Shortly after, a student came out on the front page of “The Falcon” and Matsuo was opened to a side of campus that still, at this point, did not have a large voice.

“That was huge for me to see somebody willing to say I am at a Christian school and I am a fellow student and here is my story,” Matsuo said. “There was definitely other queer students on campus but most of them were pretty closeted except for a few but I think this was an opening of the door.”

Around this time was also when the club Haven was founded. The road was not easy for Haven as club members had to jump through obstacle after obstacle in order to be recognized.

Despite being given club membership by ASSP, the administration at the time struck down their request. Matsuo described how they were forced to meet off campus and to fight for their club to gain the same recognition of other clubs on campus.

After continual discussion with the administration they were finally able to meet on campus, but were relegated to meeting in public spaces in Weter Hall, and then eventually getting their own dedicated classroom.

Despite these struggles, both Harrison and Matsuo described their time at SPU as just one part of what was a positive growing experience for both of them.

Harrison appreciated that the school gave him a set of principles that would help him grow in a more controlled environment while also giving him opportunities to have multiple leadership roles that connected him to campus, despite the fact that it was not as accepting of him as he may have wanted it to be.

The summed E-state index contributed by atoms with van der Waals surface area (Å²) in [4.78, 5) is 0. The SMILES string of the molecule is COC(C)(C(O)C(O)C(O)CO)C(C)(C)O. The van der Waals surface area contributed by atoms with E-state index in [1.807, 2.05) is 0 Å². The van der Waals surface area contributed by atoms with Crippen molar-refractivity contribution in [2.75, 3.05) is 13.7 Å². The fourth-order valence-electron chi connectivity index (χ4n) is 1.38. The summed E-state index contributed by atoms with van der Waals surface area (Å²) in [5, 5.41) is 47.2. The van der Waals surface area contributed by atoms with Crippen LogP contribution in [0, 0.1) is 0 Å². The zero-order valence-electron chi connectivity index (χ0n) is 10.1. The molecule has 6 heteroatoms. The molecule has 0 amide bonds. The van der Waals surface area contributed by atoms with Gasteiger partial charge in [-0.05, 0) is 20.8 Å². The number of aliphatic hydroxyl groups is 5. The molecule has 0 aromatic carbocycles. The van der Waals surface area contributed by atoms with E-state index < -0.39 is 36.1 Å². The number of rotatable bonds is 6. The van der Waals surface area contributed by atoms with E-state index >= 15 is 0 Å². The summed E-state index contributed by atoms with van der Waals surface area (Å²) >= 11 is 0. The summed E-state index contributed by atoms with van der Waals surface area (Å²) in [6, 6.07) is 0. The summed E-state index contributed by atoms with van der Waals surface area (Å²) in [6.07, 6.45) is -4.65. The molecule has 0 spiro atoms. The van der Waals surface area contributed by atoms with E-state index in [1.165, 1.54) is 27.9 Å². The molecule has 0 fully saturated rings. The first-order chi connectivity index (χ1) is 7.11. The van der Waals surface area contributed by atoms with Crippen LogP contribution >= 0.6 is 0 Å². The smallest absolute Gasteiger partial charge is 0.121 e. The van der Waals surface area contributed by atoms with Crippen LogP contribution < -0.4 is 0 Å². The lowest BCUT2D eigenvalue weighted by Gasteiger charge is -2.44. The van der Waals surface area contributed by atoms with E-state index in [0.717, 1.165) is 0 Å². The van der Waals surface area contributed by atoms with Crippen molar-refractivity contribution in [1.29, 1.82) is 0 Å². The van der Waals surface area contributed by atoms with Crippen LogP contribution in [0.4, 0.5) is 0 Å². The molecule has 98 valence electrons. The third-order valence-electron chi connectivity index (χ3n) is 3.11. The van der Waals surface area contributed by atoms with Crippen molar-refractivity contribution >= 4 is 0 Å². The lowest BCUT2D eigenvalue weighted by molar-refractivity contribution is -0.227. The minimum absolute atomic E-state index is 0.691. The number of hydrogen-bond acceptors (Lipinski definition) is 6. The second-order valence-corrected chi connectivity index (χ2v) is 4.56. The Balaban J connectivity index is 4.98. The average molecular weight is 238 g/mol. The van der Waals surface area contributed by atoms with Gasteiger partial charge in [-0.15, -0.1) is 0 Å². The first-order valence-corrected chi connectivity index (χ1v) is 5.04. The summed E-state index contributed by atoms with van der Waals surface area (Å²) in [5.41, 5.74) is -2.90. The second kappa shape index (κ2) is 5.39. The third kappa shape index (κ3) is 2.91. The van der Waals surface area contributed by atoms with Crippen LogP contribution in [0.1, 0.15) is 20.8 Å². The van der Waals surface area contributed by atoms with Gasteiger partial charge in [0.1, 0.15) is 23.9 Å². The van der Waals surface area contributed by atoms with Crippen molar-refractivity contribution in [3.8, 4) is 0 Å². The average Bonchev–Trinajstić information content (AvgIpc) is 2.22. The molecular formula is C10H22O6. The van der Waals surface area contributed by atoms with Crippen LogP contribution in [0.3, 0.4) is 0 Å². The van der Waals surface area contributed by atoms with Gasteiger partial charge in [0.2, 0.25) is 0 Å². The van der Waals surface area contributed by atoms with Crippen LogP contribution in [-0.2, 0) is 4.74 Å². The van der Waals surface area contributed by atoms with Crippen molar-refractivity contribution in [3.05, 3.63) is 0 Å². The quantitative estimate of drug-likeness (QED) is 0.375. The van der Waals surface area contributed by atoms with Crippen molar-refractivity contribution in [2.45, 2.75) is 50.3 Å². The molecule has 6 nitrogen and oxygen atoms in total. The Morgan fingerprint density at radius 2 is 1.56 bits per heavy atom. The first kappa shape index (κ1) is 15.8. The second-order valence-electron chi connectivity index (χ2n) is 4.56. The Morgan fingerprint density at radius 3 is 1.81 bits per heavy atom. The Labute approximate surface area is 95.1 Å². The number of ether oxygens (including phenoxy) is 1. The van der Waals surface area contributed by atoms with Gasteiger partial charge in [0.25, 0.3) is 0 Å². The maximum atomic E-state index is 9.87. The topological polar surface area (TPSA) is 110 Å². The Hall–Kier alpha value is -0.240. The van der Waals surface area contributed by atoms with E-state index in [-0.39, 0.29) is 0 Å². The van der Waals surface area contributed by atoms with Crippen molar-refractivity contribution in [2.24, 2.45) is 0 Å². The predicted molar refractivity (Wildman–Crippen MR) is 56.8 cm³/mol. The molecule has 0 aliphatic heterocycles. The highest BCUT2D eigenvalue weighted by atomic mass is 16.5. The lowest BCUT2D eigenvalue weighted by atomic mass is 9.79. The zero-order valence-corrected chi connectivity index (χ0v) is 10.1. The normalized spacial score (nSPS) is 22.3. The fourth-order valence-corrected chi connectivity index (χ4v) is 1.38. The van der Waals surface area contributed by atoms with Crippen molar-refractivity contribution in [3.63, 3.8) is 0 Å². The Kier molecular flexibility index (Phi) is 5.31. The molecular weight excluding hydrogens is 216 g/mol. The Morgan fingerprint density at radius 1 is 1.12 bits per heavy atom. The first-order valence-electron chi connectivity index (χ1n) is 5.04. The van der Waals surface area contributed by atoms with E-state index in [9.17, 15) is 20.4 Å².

“There was always this underlying ethics and I really appreciated that,” Harrison said. “I just wish it would have been more accepting of me and I wouldn’t have struggled those four or five years … I think I would have been more sure of myself.”

Despite the struggle to be accepted, he described his time at SPU as being integral to his confidence today.

“I think because I went through some of those things where I felt embarrassed and ashamed of who I was, I flipped it and became more confident in myself,” Harrison said. 

To Matsuo, despite feeling that he had to hide parts of who he was the first years he was at SPU, the community he found in Haven led him to appreciate his time at SPU. 

“My first couple years there, I was holding myself back and those last two years I was coming out and I couldn’t imagine doing it any other place. I feel like it was a healthy and supportive environment for me to be in,” Matsuo said.

Matsuo also described how upon visiting SPU for the retirement party for Professor Regina Schlee he was left aghast at how much SPU had changed and had started to recognize it’s LGBTQ+ students more than it had before. He described a wall in Weter — the “Diversity Timeline” — that outlines the history of SPU and how it has evolved on various issues and saw Stonewall listed as one of the events.

“I remember seeing Stonewall on there and I was shocked because that would have not been posted in a public space when I went there,” Matsuo said. “I was like, ‘wow this school has come a long way.’”

This story is part of a two-part series that deals with how LGBTQ+ issues have evolved on campus over time. Part two, discussing the stories and struggles of current LGBTQ+ students on campus, will be released on June 4.